... it’s not clear how in-depth Field Trip’s coverage is across the entire U.S. I used the integrated Google Maps feature to peer into some other regions I know pretty well and received widely varying results. I took a look at downtown Gainesville, Fla., and found a wealth of interesting historical information, but very little in the way of restaurant or bar recommendations. I zoomed in on Peterborough, N.H., and found zero recommendations of any kind. I checked out my father’s old neighborhood in the Upper East Side of Manhattan, and discovered much less than one would expect of one of the most densely packed regions of the world...

We had pretty good coverage of local history in parts of Illinois, but then less in Indiana and almost nothing in Kentucky. Most of the interesting alerts came from Google's use of the volunteer led Historical Marker Database; its coverage may depend on where volunteers live. I'm hoping Google will support some expansion as part of their routine Street View maintenance.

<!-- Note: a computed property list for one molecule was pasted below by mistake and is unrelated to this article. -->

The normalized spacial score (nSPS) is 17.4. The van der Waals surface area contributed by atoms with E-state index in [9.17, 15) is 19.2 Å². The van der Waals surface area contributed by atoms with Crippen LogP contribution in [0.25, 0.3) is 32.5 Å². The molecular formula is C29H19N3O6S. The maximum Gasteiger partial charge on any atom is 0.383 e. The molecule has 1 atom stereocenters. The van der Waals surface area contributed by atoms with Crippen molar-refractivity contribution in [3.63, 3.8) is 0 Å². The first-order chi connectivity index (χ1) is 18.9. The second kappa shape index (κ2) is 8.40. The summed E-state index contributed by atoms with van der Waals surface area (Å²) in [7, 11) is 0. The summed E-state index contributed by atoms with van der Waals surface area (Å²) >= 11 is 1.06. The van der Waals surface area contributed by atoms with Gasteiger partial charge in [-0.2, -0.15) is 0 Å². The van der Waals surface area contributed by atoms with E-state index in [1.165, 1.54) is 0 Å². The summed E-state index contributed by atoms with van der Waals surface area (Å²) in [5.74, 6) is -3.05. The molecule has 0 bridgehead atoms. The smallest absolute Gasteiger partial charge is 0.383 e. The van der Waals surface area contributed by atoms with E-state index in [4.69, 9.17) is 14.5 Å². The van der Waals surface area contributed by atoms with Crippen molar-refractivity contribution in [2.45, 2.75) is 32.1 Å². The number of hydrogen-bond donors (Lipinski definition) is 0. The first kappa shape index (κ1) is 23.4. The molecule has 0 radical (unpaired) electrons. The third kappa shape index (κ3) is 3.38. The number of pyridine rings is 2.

We're a long way from getting road trip history on a place like Scooba Mississippi. From the name and look of the old main street, called Railroad St, Scooba was a railroad town that died with passenger rail:

Screen Shot 2013 04 01 at 8 56 12 PM
(image from Google Street View)

Now it's the home of East Mississippi Community College - which was likewise empty on our Good Friday drive by. Empty except for two police cars with closed gates on every entrance road but one. (The web pages appear to have been last revised in early 2012, but the campus is still in business. I think.)

Google Field trip was silent on Scooba. I'd like to know what it was like when times were good, and I'd like to know why students go to EMCC and what happens to them after they leave.

[1] Relatively good, there's still the Google predatory pricing problem. "Free" (ad supported) aps like this push better alternatives out of the market.